“It is in vain, sir, to extenuate the matter. Gentlemen may cry, “Peace! Peace!” — but there is no peace. The war is actually begun! The next gale that sweeps from the north will bring to our ears the clash of resounding arms! Our brethren are already in the field! Why stand we here idle? What is it that gentlemen wish? What would they have? Is life so dear, or peace so sweet, as to be purchased at the price of chains and slavery?”
    http://www.historyplace.com/speeches/henry.htm

    btw, w/ the above excerpt, I hope y’all have, both, your meta-& physics caps on..

  19. MJM commented on Sep 9

    I read this already..not sure where. I suspect you’re reposting rather than plagiarizing… oh!! maybe I read it at seeking alpha. Just kidding. Seriously, reading something twice.. like typing this post is a waste of my time. Take a vacation dude!

  20. dblwyo commented on Sep 9

    Thanks for re-posting this; remember reading it and thinking well of the points first time but had lost track of them but it will be the issue. But can you follow-up with a Part 2 and discuss that $65 please ? S&P is still looking for $80 on their most recently (9/2) updated sector earnings outlooks – presuming you’re talking about full year figures, right ?
    And with that much of a haircut a PE of 15 seems rather high.

  21. bdg123 commented on Sep 9

    That Kleintop guy gives a great interview. He looks like the proverbial deer in the headlights.

    CNBC is beholden to advertising, to Wall Street and corporations. Only a channel with such conflicts of interest would ever put this guy on TV and give him the notoriety such that he would be interviewed for that article. When the public realizes its trust has been misplaced, we shall see financial television struggle for its very existence as it did post 2000. But, this will be worse. Likely ain’t gonna be no more million dollar challenges on CNBC. Ever. How long will any thinly-watched targeted channels last on average? Ten to twenty years? Cable TV has been around quite some time. Is there a targeted niche channel from thirty years ago that is still on today? There is an argument to be made CNBC is generational. If we see ten or more years of zero asset inflation, (I know everyone thinks we are in an inflationary environment but that dog doesn’t hunt) there are reasonable arguments to be made that there ain’t gonna be no CNBC.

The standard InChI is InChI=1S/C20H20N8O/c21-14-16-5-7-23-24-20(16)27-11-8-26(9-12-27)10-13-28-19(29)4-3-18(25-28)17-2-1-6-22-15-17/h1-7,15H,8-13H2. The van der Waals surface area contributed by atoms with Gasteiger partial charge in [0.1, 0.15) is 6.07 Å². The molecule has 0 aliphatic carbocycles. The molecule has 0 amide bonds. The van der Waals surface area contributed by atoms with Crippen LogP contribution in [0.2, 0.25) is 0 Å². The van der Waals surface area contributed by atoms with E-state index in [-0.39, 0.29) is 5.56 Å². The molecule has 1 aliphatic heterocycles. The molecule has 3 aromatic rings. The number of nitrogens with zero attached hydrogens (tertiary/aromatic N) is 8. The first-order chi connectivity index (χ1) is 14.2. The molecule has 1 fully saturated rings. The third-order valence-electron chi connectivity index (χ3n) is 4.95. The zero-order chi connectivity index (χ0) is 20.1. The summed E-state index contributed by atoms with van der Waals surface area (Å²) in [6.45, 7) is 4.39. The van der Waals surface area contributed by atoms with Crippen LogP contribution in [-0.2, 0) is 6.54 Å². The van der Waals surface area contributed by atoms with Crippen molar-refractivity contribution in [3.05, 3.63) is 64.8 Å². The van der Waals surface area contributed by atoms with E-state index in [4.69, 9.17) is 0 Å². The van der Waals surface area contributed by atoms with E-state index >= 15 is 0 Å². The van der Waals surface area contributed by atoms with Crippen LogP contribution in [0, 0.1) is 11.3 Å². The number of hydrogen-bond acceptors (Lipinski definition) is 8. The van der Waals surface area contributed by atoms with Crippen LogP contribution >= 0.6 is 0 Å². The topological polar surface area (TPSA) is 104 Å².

22. CNBC Sucks commented on Sep 9

    This is a serious question: How do you price a moderately deep, historically long recession? I am talking 5 – 10 years. I don’t see any fundamental drivers of real economic growth (such as IT driving growth from the early 1980s through early 2000s), unless we have a national energy strategy (50% probability). Plus, America has a woefully weak balance sheet at public sector and consumer levels (mixed at the corporate level).

    The US may actually be facing 10 – 15 years of poor economic performance, but I am trying to be optimistic here.

  23. Dhukka commented on Sep 9

    Jeff Kleintop, the quintessential bull, does anyone even listen to that fool?

    Jeff Klientop on CNBC – 12/14/2007, the stockmarket has “fully priced in the full extent of any economic slowdown” S&P500 at the time 1468.

    As soon as you here someone mention that the market is cheap based on forward earnigns projections you can just stop listeing straight away, clearly they’re clueless.

    Here’s a summary of how clueless analysts have been over the past 12 months

    http://fundamentalanalyst.blogspot.com/2008/08/analysts-still-playing-catch-up-on.html

  24. craig commented on Sep 9

    Also need to remember recent EPS is from historic high corporate margins that are coming down and likely to continue down….maybe below the long term average of 6%. a lot of market commentators were putting historically high PE multiples on EPS from historic high operating margins. Not very prudent because record high margins don’t last….corporate profit margins is a very mean reverting series over time. So it’s likely that corporate profit margins will get back to or go under the long term avg. So instead of a world where the market is priced on record high profit margins and close to record high PEs, imagine if the market was priced with a historically low PE and with EPS derived from a year or two at avg or below avg profit margins. You’d use like a 12x on EPS of maybe $60 and get an SPX of 720. Ouch. It’s happened before (early 80’s PE was under 10x), but i’m not saying it’s gonna do that again.

  25. DL commented on Sep 9

    A lot of analysts argue that earnings EXCLUDING financials are good (therefore you should buy stocks); they also like to argue that the P/E multiple of the market INCLUDING financials is not that high (therefore you should buy stocks).

  26. Blissex commented on Sep 9

    Also guys, if the CPI/PCE/… whatever understate true inflation, corporate earnings suffer from inflation illusion too.